Compression molding is a process by which pressure is applied to a material by a heat mold. In the case of thermoset elastomers (rubber), the heat and pressure initiate cross linking of the polymer. A specific weight and shape of a material (called a preform) is placed into an open mold, after which the mold halves close. This compression stroke forces the resin to flow and fill out the cavity. After the mold is filled and pressure is applied for a given time (cure time) the mold is split open and the part is removed either by hand or by ejection methods. This process can be applied to both thermoplastic and thermoset materials, both with or without fiber reinforcement. Compression molding simulation can help determine the feasibility and conditions of the manufacturing process, including the size and placement of the preform(s), the internal cavity pressures, and temperatures during the process. These factors enable us to determine how tool and process design affect product quality. During this class, we will discuss an application of compression molding and compare it with compression molding analysis results.
Detailed analysis of mold designs is becoming increasingly necessary as advanced mold technologies are adopted. Conformal mold cooling is a cooling technique that aims to offer optimal cooling conditions exactly where you need them. The technology has been around for many years, but has become a real option now with the better and cheaper ways to manufacture conformal cooling cores. Hot runner systems are very commonly used in plastic injection molding. Although these are simple systems on the surface, what actually happens inside the hot runners and how they lose heat into the mold can be quite complex. With the Cool (FEM) functionality inside Autodesk Simulation Moldflow software coupled with Autodesk® Simulation CFD software, you now have the capability to model even the most complicated conformal geometries and hot runners in full three-dimensional detail of all components. This process enables you to evaluate and optimize the hot runner and conformal cooling design to achieve an optimal mold design and injection molding process.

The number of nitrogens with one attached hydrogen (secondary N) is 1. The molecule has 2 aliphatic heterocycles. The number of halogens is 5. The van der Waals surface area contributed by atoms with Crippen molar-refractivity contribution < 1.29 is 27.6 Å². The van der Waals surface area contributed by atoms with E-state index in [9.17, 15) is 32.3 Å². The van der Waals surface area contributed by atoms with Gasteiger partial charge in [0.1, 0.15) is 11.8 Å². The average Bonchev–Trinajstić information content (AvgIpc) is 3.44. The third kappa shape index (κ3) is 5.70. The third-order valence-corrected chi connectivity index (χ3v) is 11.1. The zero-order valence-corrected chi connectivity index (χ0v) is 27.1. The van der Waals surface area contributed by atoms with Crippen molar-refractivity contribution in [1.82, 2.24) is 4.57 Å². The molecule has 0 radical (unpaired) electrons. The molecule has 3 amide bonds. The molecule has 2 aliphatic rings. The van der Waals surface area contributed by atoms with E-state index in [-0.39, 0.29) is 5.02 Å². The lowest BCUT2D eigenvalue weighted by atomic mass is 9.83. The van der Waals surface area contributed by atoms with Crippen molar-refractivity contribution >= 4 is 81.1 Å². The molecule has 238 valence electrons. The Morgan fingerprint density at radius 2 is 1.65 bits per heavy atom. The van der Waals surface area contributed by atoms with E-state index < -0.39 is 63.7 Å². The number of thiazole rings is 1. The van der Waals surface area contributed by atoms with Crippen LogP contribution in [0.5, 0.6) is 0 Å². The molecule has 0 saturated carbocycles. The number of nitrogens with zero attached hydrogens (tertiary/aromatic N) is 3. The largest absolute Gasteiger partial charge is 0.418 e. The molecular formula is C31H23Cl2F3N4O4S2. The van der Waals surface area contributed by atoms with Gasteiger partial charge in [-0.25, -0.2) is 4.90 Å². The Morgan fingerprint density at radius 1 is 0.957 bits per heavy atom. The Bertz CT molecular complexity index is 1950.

This class will discuss the tools available in Autodesk® Moldflow® Insight for simulating the dynamic temperature changes experienced in the mold during an injection molding process by using the Cool Finite Element Method (FEM) functionality. Topics covered will include modeling requirements, process setup and workflow, theory, result interpretation, and validation examples. Focus will also be given to new functionality available in the Scandium Technology Preview supporting dual-domain part models, thermoset molding and variable coolant inlet temperature processes, including Rapid Heating and Cooling of the Mold (RHCM), also known as Rapid Temperature Cycling or Variotherm. In addition, examples will be shown to demonstrate how to model complex 3D cooling channels (conformal cooling).